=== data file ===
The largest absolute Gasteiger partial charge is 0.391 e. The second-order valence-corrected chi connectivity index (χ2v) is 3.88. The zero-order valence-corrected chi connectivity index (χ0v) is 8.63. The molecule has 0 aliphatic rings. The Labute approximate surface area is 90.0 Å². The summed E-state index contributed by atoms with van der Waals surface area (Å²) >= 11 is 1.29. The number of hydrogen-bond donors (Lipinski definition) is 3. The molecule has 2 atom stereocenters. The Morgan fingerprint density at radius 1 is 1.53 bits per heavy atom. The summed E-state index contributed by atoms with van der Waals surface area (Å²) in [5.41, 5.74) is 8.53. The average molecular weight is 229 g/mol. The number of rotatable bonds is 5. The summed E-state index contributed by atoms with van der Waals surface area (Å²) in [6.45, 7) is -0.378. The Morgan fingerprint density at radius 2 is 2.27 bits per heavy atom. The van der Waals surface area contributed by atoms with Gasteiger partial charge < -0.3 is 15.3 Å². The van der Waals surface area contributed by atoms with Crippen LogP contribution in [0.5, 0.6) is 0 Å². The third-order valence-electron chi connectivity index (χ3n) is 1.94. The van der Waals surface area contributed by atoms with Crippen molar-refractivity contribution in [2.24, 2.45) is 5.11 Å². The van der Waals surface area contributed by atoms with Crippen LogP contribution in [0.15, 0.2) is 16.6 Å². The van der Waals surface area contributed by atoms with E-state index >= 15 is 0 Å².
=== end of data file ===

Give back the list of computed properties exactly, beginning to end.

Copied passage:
The largest absolute Gasteiger partial charge is 0.391 e. The second-order valence-corrected chi connectivity index (χ2v) is 3.88. The zero-order valence-corrected chi connectivity index (χ0v) is 8.63. The molecule has 0 aliphatic rings. The Labute approximate surface area is 90.0 Å². The summed E-state index contributed by atoms with van der Waals surface area (Å²) >= 11 is 1.29. The number of hydrogen-bond donors (Lipinski definition) is 3. The molecule has 2 atom stereocenters. The Morgan fingerprint density at radius 1 is 1.53 bits per heavy atom. The summed E-state index contributed by atoms with van der Waals surface area (Å²) in [5.41, 5.74) is 8.53. The average molecular weight is 229 g/mol. The number of rotatable bonds is 5. The summed E-state index contributed by atoms with van der Waals surface area (Å²) in [6.45, 7) is -0.378. The Morgan fingerprint density at radius 2 is 2.27 bits per heavy atom. The van der Waals surface area contributed by atoms with Gasteiger partial charge < -0.3 is 15.3 Å². The van der Waals surface area contributed by atoms with Crippen LogP contribution in [0.5, 0.6) is 0 Å². The third-order valence-electron chi connectivity index (χ3n) is 1.94. The van der Waals surface area contributed by atoms with Crippen molar-refractivity contribution in [2.24, 2.45) is 5.11 Å². The van der Waals surface area contributed by atoms with Crippen LogP contribution in [0.15, 0.2) is 16.6 Å². The van der Waals surface area contributed by atoms with E-state index >= 15 is 0 Å².